Share this photo on Twitter

Weston Beach, Point Lobos

Posted by
Don Smith (California, United States) on 1 September 2009 in Landscape & Rural.

UPCOMING 2009 / 2010 WORKSHOPS:

Arches/Canyonlands Photo Workshop November 4-8, 2009 (2 spots available)
Spring Big Sur Photo Workshop - March 29 - April 1, 2010 (9 spots available)
Northern Arizona: Grand Canyon, Upper Antelope Canyon, Horseshoe Bend, and Sedona Photo Workshop - May 3-7, 2010 (space available)
Redwoods and Mendocino Coast Photo Workshop - June 15-18, 2010 (space available)
Kauai, Hawaii Photo Workshop - July 12-16, 2010 (8 spots available)
Big Sur Photo Workshop Summer August, 2010 (Exciting details TBA soon)!
--------------------------------------------------------------------------------------------------------------------------------------------------------------------------------------------------

Simply put, fog is nature's soft box, providing even, soft lighting, and allowing for minute details and rich colors to be brought forth in a scene. Perhaps nowhere better on the Monterey Peninsula does this type of light serve a photographer than at the Point Lobos State Reserve south of Carmel, California.

On my recently completed Summer Big Sur workshop, I took my participants to the ever-popular Weston Beach (called Pebbly Beach by the locals and where the ashes of famed Carmel photographer, Ed Weston were scattered) where a miniature world of excitement awaits to excite the careful photographer's eye.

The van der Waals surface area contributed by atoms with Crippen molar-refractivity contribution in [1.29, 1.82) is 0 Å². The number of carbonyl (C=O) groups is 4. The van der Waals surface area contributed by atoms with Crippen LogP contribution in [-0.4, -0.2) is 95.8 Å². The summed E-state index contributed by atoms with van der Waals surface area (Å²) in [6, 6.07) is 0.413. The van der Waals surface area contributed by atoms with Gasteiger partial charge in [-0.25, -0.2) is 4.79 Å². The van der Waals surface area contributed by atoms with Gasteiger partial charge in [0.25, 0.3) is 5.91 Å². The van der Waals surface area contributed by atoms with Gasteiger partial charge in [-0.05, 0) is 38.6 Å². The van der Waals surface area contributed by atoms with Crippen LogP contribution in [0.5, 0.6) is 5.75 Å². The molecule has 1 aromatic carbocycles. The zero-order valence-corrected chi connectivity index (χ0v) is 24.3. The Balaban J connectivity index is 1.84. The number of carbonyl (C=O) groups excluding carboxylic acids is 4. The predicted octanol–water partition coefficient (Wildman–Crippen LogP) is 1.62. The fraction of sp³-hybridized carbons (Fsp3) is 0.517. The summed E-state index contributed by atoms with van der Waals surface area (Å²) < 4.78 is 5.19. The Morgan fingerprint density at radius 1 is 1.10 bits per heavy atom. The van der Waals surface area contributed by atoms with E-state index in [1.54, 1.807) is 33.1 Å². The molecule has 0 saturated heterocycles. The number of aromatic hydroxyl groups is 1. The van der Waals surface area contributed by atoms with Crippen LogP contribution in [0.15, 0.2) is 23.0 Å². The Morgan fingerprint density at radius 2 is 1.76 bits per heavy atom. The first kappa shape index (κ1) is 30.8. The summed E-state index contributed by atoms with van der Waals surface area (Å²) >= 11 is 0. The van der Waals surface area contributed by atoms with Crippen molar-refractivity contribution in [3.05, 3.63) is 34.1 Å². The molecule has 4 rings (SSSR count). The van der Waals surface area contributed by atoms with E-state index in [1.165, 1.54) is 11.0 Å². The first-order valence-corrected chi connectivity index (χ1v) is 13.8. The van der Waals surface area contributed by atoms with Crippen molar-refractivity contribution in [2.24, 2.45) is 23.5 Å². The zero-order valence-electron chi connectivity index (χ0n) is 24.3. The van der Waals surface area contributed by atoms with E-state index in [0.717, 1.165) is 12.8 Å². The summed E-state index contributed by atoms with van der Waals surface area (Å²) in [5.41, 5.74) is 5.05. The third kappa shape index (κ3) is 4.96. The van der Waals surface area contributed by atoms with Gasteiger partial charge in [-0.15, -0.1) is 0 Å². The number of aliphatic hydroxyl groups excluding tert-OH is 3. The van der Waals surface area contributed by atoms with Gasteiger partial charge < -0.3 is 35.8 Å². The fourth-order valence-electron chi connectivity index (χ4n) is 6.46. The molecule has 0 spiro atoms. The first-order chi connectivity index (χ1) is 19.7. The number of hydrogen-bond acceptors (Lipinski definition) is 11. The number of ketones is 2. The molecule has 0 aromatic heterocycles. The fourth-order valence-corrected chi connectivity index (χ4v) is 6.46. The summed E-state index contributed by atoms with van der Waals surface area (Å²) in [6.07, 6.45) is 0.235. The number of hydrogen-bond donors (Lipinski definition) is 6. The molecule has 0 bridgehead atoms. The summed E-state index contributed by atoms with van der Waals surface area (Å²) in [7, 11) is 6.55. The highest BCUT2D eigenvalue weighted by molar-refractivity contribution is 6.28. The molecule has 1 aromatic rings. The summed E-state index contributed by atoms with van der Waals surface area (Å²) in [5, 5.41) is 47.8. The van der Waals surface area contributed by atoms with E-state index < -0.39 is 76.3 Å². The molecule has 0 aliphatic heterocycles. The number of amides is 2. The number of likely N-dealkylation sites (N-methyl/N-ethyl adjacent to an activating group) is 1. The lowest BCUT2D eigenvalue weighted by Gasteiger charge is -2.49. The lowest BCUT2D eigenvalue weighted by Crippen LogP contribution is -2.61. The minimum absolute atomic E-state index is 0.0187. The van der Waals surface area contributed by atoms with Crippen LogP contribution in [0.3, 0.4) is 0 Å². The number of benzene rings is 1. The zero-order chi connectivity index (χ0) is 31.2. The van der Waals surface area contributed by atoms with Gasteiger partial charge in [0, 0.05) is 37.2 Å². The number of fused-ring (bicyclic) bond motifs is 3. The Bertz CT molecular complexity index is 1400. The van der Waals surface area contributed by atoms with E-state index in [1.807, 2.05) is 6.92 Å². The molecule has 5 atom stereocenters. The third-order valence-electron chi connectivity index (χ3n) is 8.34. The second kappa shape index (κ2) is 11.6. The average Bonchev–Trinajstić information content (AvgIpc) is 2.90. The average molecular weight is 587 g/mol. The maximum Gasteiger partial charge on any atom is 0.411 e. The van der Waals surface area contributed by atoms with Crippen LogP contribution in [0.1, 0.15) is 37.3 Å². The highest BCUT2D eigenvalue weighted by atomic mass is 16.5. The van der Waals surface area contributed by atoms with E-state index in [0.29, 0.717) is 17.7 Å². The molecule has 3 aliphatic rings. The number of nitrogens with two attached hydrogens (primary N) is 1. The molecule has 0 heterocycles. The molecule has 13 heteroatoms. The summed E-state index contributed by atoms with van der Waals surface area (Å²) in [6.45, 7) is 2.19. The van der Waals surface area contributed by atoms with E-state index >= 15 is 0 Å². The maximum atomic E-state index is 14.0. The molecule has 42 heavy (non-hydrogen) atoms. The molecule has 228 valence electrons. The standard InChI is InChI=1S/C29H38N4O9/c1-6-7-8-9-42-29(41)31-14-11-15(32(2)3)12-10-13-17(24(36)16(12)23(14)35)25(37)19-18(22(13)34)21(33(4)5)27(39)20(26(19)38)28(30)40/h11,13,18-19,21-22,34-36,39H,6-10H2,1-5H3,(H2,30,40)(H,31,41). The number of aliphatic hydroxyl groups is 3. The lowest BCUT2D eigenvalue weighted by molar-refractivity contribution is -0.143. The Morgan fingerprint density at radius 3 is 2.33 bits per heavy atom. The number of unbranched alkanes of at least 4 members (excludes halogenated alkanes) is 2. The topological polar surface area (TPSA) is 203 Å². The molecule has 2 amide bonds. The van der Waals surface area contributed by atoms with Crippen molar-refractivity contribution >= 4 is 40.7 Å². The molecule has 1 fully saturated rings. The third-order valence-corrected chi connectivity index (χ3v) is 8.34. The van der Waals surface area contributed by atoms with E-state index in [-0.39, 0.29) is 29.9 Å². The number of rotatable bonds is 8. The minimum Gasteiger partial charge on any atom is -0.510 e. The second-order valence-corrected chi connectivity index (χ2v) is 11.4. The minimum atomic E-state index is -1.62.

I tried to time our visit to low tide to allow for even more exploration of the tide pools. I have to say, image review was a treat as many different images of this area were shown.

My exploration led to this small section hidden behind some larger rocks where I discovered my own world of miniature color and form. After trying various compositions, I felt the scene needed a visual anchor. Further exploration led me to this tiny piece of broken hydrocoral which in reality was no bigger than my thumb. Using my 100mm macro, I carefully placed my tripod to allow my camera a view from directly atop the scene. I used an aperture of f/16 and turned my polarizer to allow for maximum saturation of the pebbles. A one-second shutter speed was required for correct exposure but nothing was moving in the frame.

The breadth of images from the group ranged from macros to wide views and everything in between. Many participants went back to this location on their own time and after the workshop had concluded but unfortunately were met with harsh sunny conditions. Hopefully part of the lesson learned by my group was to work with the light present. Soft light is a green-light condition for photography. Once one understands what it can do for an image in terms of contrast control and color saturation, it will be something a photographer will seek with more enthusiasm in future field excursions.

Canon EOS-1Ds Mark III 1 second F/16.0 ISO 100 100 mm

My Website: "how to" articles, 2018 WORKSHOP LISTINGS, galleries, stock photos, and more...
www.donsmithphotography.com